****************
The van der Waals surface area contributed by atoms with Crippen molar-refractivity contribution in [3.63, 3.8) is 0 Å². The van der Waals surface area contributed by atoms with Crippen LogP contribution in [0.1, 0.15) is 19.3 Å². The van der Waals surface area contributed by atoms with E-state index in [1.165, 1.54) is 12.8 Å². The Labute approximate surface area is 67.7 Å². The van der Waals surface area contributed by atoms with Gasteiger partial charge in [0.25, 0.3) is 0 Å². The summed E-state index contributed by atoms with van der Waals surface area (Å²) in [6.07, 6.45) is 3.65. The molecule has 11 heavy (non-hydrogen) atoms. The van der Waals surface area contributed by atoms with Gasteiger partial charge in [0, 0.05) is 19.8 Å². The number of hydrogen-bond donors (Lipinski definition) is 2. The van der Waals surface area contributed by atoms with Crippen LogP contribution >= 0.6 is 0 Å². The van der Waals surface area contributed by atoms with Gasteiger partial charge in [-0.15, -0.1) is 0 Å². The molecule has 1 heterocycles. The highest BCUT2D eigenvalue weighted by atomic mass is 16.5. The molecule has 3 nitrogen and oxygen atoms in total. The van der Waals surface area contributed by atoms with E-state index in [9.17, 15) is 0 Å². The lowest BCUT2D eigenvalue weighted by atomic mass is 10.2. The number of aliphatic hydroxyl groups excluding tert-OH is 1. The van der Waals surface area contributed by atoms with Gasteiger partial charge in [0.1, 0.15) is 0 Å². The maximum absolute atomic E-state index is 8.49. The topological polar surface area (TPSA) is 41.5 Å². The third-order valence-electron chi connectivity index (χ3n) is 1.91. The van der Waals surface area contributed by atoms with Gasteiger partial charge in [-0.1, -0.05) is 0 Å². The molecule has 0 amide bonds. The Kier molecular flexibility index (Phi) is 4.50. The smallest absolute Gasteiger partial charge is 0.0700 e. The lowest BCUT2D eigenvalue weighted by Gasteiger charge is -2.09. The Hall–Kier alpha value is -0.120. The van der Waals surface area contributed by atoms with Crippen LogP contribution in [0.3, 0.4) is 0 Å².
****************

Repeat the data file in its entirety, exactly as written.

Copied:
The van der Waals surface area contributed by atoms with Crippen molar-refractivity contribution in [3.63, 3.8) is 0 Å². The van der Waals surface area contributed by atoms with Crippen LogP contribution in [0.1, 0.15) is 19.3 Å². The van der Waals surface area contributed by atoms with E-state index in [1.165, 1.54) is 12.8 Å². The Labute approximate surface area is 67.7 Å². The van der Waals surface area contributed by atoms with Gasteiger partial charge in [0.25, 0.3) is 0 Å². The summed E-state index contributed by atoms with van der Waals surface area (Å²) in [6.07, 6.45) is 3.65. The molecule has 11 heavy (non-hydrogen) atoms. The van der Waals surface area contributed by atoms with Gasteiger partial charge in [0, 0.05) is 19.8 Å². The number of hydrogen-bond donors (Lipinski definition) is 2. The van der Waals surface area contributed by atoms with Crippen LogP contribution >= 0.6 is 0 Å². The van der Waals surface area contributed by atoms with Gasteiger partial charge in [-0.15, -0.1) is 0 Å². The molecule has 1 heterocycles. The highest BCUT2D eigenvalue weighted by atomic mass is 16.5. The molecule has 3 nitrogen and oxygen atoms in total. The van der Waals surface area contributed by atoms with E-state index in [9.17, 15) is 0 Å². The lowest BCUT2D eigenvalue weighted by atomic mass is 10.2. The number of aliphatic hydroxyl groups excluding tert-OH is 1. The van der Waals surface area contributed by atoms with Gasteiger partial charge in [0.1, 0.15) is 0 Å². The maximum absolute atomic E-state index is 8.49. The topological polar surface area (TPSA) is 41.5 Å². The third-order valence-electron chi connectivity index (χ3n) is 1.91. The van der Waals surface area contributed by atoms with Gasteiger partial charge in [-0.1, -0.05) is 0 Å². The molecule has 0 amide bonds. The Kier molecular flexibility index (Phi) is 4.50. The smallest absolute Gasteiger partial charge is 0.0700 e. The lowest BCUT2D eigenvalue weighted by Gasteiger charge is -2.09. The Hall–Kier alpha value is -0.120. The van der Waals surface area contributed by atoms with Crippen LogP contribution in [0.3, 0.4) is 0 Å².